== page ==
When searching for life, scientists first look for an element key to sustaining it: fresh water. Although today's Martian surface is barren, frozen and inhabitable, a trail of evidence points to a once warmer, wetter planet, where water flowed freely. The conundrum of what happened to this water is long standing and unsolved. However, new research published in Nature suggests that this water is now locked in the Martian rocks.
Scientists at Oxford's Department of Earth Sciences, propose that the Martian surface reacted with the water and then absorbed it, increasing the rocks oxidation in the process, making the planet uninhabitable.
Previous research has suggested that the majority of the water was lost to space as a result of the collapse of the planet's magnetic field, when it was either swept away by high intensity solar winds or locked up as sub-surface ice. However, these theories do not explain where all of the water has gone.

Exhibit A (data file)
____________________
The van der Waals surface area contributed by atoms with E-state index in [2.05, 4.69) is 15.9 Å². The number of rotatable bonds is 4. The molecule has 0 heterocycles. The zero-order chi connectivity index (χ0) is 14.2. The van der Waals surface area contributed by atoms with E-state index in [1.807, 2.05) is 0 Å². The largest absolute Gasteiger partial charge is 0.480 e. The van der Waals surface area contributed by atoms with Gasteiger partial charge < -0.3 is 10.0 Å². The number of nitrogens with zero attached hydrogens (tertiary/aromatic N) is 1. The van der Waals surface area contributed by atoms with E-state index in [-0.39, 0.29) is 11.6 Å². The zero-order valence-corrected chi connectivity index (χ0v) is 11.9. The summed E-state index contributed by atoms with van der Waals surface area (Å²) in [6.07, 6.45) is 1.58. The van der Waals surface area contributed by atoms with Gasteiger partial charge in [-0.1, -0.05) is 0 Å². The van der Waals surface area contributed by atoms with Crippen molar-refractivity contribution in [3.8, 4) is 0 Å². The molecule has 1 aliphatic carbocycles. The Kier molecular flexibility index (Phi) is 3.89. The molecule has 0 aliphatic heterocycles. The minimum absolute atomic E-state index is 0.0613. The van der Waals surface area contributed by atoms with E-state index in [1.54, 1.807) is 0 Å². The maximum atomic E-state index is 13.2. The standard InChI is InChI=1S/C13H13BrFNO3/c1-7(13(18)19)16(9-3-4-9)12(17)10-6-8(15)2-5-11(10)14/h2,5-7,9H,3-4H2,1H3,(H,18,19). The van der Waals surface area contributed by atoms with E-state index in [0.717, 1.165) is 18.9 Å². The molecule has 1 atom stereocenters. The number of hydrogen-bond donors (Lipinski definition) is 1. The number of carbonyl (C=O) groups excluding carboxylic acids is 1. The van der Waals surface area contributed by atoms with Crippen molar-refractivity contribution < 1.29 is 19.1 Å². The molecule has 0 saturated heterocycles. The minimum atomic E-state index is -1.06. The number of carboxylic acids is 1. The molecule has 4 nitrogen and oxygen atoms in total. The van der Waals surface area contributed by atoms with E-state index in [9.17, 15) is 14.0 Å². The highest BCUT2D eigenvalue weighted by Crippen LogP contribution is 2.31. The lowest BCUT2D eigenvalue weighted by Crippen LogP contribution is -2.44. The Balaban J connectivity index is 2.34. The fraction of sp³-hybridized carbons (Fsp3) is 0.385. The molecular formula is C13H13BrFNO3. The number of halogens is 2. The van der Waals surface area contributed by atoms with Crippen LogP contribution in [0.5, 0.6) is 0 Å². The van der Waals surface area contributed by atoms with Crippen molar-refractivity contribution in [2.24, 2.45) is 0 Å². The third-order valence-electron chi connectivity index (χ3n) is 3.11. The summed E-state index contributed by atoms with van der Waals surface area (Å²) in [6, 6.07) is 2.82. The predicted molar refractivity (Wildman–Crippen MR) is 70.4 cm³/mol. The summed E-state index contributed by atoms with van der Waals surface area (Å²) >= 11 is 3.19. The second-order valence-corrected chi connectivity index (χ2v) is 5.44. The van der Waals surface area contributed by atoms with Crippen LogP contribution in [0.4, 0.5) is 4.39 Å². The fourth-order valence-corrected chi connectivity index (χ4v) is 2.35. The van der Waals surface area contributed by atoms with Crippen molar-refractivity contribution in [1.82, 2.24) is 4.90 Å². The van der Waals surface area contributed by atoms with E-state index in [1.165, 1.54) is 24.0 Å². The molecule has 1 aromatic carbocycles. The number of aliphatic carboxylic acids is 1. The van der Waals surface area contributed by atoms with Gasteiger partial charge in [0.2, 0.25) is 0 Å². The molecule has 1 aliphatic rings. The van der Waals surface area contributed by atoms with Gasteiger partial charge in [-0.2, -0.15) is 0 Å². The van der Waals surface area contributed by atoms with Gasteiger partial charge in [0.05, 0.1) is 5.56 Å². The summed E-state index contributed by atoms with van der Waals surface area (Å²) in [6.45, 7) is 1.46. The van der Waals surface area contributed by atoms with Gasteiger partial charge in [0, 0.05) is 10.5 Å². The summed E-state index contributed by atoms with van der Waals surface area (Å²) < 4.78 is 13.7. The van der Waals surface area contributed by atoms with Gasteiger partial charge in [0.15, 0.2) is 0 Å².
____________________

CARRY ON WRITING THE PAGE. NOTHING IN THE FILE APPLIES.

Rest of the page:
'The Earth's current system of plate tectonics prevents drastic changes in surface water levels, with wet rocks efficiently dehydrating before they enter the Earth's relatively dry mantle. But neither early Earth nor Mars had this system of recycling water. On Mars, (water reacting with the freshly erupted lavas' that form its basaltic crust, resulted in a sponge-like effect. The planet's water then reacted with the rocks to form a variety of water bearing minerals. This water-rock reaction changed the rock mineralogy and caused the planetary surface to dry and become inhospitable to life.'
As to the question of why Earth has never experienced these changes, he said: 'Mars is much smaller than Earth, with a different temperature profile and higher iron content of its silicate mantle. These are only subtle distinctions but they cause significant effects that, over time, add up. They made the surface of Mars more prone to reaction with surface water and able to form minerals that contain water. Because of these factors the planet's geological chemistry naturally drags water down into the mantle, whereas on early Earth hydrated rocks tended to float until they dehydrate.'